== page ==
here, but also single-wound sergeants and heavy weapon dudes that can now be cleanly shaved off a squad with no cover save to protect them. However, this power is still relatively harmless as Lookout, Sir! rolls can still be made by ICs
targeted by the power, and on top of that, page 69 of the Warhammer 40,000 rulebook says that you can only select the model in the enemy squad if you roll a 5 or less when rolling for your psychic test. If you roll worse, you have to select a random model.
Fortune has been buffed in that it now also allows your unit to re-roll failed Deny the Witch rolls, but both Fortune, Mind War and Eldritch Storm now cost 2 Warp Charges to cast. Doom can now allow a unit to re-roll failed armor penetration rolls against vehicles aka the tank hunter USR
), so that's a big buff to an already great power. Eldritch Storm has also received an amazing buff in that it is now FLESHBANE. Yes, you heard right - FLESHBANE. Ignore its strength in the weapon profile - the S3 big blast was a thing of the past. You are now wounding everyone on an incredible 2+!!!! Against vehicles, you are no longer hurling them around to a random facing, but are haywiring them instead - stripping a hull point off on a 2+. Is that cool or what?
The Ghosthelm has been nerfed in that you now have to use up a Warp Charge to negate Perils. There are two new psychic powers: Executioner and Death Mission, with the former being a good sniping power that works great against Monstrous Creatures due to Fleshbane, and the latter being somewhat unrealistic in that it beefs your Farseer up (at the expense of being able to cast other psychic powers) to become an incredible close combat fighter in terms of WS
, I and A, but puts a countdown timer on his own life. There are three ways to field a Farseer - either joined with a unit and usually aboard a Wave Serpent, on a Jetbike with the Mantle of the Laughing God relic, or on foot at your firebase, buffing your long range. Because the Farseer has access to the Remnants of Glory wargear, you could swap out his Shurikenpistol with either the Uldanorethi Longrifle if he is at buffing your firebase, or the Fireblade, which will him a +1S AP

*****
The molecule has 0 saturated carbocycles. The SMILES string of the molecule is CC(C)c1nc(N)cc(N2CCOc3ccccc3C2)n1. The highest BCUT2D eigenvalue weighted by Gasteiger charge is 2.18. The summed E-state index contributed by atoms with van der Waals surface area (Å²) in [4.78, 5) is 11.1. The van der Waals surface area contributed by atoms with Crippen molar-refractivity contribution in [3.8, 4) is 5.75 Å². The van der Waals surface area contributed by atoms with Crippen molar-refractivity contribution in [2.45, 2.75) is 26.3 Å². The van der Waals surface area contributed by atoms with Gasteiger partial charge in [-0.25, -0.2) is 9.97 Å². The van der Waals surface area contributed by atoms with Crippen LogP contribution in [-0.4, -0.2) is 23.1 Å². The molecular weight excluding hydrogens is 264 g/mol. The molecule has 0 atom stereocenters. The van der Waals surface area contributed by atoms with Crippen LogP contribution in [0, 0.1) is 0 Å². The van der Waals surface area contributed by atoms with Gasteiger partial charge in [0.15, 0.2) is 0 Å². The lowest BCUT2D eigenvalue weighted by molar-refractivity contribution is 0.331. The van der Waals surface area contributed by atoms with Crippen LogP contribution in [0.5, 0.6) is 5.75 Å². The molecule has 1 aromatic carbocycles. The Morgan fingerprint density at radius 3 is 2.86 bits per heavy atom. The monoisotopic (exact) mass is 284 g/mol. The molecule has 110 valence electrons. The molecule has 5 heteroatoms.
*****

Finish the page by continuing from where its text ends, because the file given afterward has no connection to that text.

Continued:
3 weapon, as he has a 50% chance of rolling the Death Mission power. He only has 1 base attack, but would then get +1 for 2CCWs, and gain an additional 2 attacks from Death Mission and an additional D3 attacks due to Rampage if the enemy squad is larger than his own, and +1A for charging, so if things work your way, you are looking at a Farseer with up to 8 S4 AP3 soulblaze attacks or 8 fleshbane, armorbane (singing spear) attacks on the charge. The best way to cheaply deliver him into CC
is to either buy him a Jetbike and turbo boost, or stick him with a Storm Guardian squad in a Wave Serpent or if that's too costly, just footslog them with a Conceal Warlock. By the time the Farseer reaches CC
most, if not all of the Guardians will have died, guaranteeing his Rampage USR
. On the way, he can Mindwar enemy heavy weapon dudes and sergeants. The Farseer has plenty of uses where he can boost squads or even prove his worth in close combat himself, so overall I think this guy is well worth his points, even though he received some nerfs, because in other areas he has received buffs. Remember that the Farseer can also roll on the Divination and Telepathy tables in the BRB
, gaining access to the Forewarning (4+ inv
. for squad), Misfortune (enemy unit must re-roll passed saving throws), Puppet Master (enemy shoots enemy), Invisibility and/or Hallucination psychic powers. I don't take him because I loathe unpredictable units, but this unpredictability itself is a fascinating new side to 6th edition 40k